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Great Lakes’ levels projected to stabilize a little bit in 2014

Great Lakes water levels — which can sway the region’s economy billions of dollars in either direction — are expected to rebound slightly and be a little more stabilized in 2014.

Yet the U.S. Army Corps of Engineers and the National Oceanic and Atmospheric Administration, the main federal agencies on the U.S. side of the border tracking water levels, said Wednesday the lakes likely will stay below long-term averages for the foreseeable future.

Lake levels can affect sailing, fishing, cargo shipping, and other waterborne types of industry. They are especially crucial in western Lake Erie, the shallowest part of the Great Lakes.

When water levels recede, that requires more dredging or lighter cargo loads. That drives up costs.

Scientists also think excessive dredging adds to the basin’s algae woes and impairs water quality in other ways.

Records show Lake Erie, which tends to have more water-level highs and lows, got back in sync with its long-term average in mid-July and continued to follow it through October.

It is expected to recede to 3 inches below its long-term average for the next six months, but be 4 to 5 inches above what it was a year ago.

The depth varies, depending on the monitoring station. There are multiple ones for each lake.

The corps and NOAA made the 2014 projections with help from Environment Canada. Officials underscored it was a cooperative effort because of how the water flow transcends the international boundary.

The five Great Lakes in general — but especially Lakes Superior, Michigan, and Huron — have been mired in a prolonged low-water era since the late 1990s after experiencing a 30-year era of higher-than-normal water levels.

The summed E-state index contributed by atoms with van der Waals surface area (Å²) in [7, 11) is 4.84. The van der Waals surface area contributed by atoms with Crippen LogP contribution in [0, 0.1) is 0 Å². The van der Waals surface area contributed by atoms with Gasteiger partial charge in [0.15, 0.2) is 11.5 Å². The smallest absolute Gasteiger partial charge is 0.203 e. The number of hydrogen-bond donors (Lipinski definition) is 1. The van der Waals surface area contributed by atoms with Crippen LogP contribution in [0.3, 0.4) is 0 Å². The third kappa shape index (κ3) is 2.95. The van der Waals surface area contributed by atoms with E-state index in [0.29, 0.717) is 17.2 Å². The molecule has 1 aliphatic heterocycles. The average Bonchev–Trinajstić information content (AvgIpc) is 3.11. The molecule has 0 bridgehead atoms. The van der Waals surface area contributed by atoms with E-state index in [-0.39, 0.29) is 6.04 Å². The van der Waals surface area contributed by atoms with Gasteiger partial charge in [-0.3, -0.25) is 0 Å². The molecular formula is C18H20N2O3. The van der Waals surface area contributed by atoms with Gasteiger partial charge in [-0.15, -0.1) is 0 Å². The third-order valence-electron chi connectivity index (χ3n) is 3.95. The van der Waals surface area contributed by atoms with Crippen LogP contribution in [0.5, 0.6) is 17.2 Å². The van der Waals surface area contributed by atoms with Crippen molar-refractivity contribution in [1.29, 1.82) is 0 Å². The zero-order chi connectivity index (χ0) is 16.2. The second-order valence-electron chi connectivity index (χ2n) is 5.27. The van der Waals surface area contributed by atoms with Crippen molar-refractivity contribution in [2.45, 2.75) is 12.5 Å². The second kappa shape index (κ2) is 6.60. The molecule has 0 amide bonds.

One of the presenters, Drew Gronewold, a hydrologist in NOAA’s Great Lakes Environmental Research Laboratory, said one of the great unknowns is if the lake levels are undergoing a natural fluctuation cycle or if the region is in a new norm of lower levels because of climate change. Scientists have determined Great Lakes water has evaporated at a faster rate since an El Nino event in the late ’80s. They’re not sure why, Mr. Gronewold said.

Data go back to the 1850s. The corps has issued monthly bulletins about Great Lakes water levels since 1918, Keith Kompoltowicz, watershed hydrology branch chief for the corps’ Detroit district, said.

Lakes Michigan and Huron, considered one body of water by hydrologists, hit record lows in December and January, Mr. Kompoltowicz said. “The very wet conditions we saw allowed the lakes to have a seasonal rise, although Michigan, Huron, and Superior are still below their long-term averages,” he said. “We aren’t looking at record-setting conditions by any means over the next six months, but we are looking at long-term below-averages.”

Much depends on how much ice cover the lakes get this winter, a factor which Mr. Gronewold described as “incredibly important.”

Ice helps seal off evaporation. Evaporation is greatest in the winter, just before ice forms, because of the differences between water and air temperatures.

Lake Erie usually is prone to freeze earlier than the other lakes because of its shallowness. In recent years, those freezes have come later and thawed earlier.

“Water levels depend so much on the subtle interplay between precipitation and evaporation,” Mr.Gronewold said. “When we look at projections of both climate and looking into the future, we see a broad range of possibilities.”

Contact Tom Henry at: thenry@theblade.com or 419-724-6079.

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